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Reading Comics: How Graphic Novels Work and What They Mean Hardcover – July 3, 2007

3.3 out of 5 stars 16 customer reviews

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New York Times–bestselling author Box Brown untangles the complex history and role games play in art, culture, and commerce. Learn more
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Product Details

  • Hardcover: 416 pages
  • Publisher: Da Capo Press; First Printing edition (July 3, 2007)
  • Language: English
  • ISBN-10: 0306815095
  • ISBN-13: 978-0306815096
  • Product Dimensions: 9.1 x 6.3 x 1.4 inches
  • Shipping Weight: 1.3 pounds
  • Average Customer Review: 3.3 out of 5 stars  See all reviews (16 customer reviews)
  • Amazon Best Sellers Rank: #571,037 in Books (See Top 100 in Books)

Customer Reviews

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By Blake Petit on September 17, 2007
Format: Hardcover
This is rather a difficult book to review. While I definitely appreciate the fact that comics are being treated seriously as a scholarly work, I'm not really sure that this book is, in fact, what it claims to be. The first third of the book is ostensibly dedicated to a discussion of the format of comics and he potential of the medium, but Wolk constantly peppers the book with condescending commentary on mainstream books even as he purports to love them, going so far at one point as to suggest that there's something developmentally wrong with an adult who still enjoys a character he enjoyed as a child. While there's certainly nothing wrong with the heavy bias towards independent comics this book displays, he often paints most superhero comics with the same brush (except, of course, for perennial exceptions Watchmen, The Dark Knight Returns and a few others). In other words, he does quite a bit to perpetuate the same primitive attitudes about comics that this book supposedly works to dispel.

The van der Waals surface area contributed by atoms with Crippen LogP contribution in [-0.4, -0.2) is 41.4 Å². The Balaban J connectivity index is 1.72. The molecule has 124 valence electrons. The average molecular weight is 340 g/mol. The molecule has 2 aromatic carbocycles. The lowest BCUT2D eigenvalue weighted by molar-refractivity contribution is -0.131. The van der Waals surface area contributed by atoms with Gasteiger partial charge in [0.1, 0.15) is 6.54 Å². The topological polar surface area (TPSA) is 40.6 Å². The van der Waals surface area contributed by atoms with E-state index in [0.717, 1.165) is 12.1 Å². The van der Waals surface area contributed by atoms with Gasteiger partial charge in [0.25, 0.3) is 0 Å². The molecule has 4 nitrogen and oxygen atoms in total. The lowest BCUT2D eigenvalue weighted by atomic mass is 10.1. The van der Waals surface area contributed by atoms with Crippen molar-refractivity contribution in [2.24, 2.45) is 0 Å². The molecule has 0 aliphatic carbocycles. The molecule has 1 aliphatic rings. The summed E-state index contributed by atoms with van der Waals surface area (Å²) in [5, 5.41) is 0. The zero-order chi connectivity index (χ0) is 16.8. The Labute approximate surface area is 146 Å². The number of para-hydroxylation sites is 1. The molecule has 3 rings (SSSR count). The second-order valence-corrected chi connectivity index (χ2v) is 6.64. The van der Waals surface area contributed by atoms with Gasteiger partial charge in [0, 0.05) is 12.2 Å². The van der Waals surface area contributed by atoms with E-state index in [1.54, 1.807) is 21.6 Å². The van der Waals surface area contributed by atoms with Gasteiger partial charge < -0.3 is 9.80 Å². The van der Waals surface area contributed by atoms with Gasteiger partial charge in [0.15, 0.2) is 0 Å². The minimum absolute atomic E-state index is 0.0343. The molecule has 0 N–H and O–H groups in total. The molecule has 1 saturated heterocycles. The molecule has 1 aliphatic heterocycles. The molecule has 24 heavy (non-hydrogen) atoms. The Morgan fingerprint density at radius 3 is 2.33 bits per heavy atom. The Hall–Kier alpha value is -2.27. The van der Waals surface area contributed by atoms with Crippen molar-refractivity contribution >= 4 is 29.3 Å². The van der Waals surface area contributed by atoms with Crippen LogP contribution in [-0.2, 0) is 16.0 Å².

The rest of the book is essentially a recommended reading list, with chapters devoted to different comic creators and their work. This section, honestly, is rather predictable. He gushes over the work of Alan Moore (even the total derailment of Promethea), pretentiously assures us that it's "okay" to read Dave Sim and Steve Ditko though they display (horrors!) conservative ideas in their work, and talks about the mastery of Maus. Not to say this section is all bad. Even in his predictability, he provides a very strong analysis of the Hernandez brothers' work, that of Chris Ware, of Chester Brown, and several other names that a mainstream reader may never have heard of.
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Format: Hardcover
There's a lot to recommend this book. No matter how versed you are in comics (I'm not), you're sure to find something new here about an amazingly complex medium.

But it's got some annoying flaws. Particularly in the first third of the book, it can be seriously geeky when it should be introductory and welcoming. You may find yourself stumbling on what seems like fan jargon or expert knowledge. I didn't(and still don't) understand the stylistic differences between Jack Kirby's early and late work. But that's the kind of thing Wolk more or less assumes at times.

At best, the book has some wonderful visual analyses of comic panels and styles. That's good, because most of the arguments require you to trust the visual descriptions. For a book about comics there aren't nearly enough illustrations, and none in color. How about a companion website where readers could look at more than a few low-quality black and white reproductions?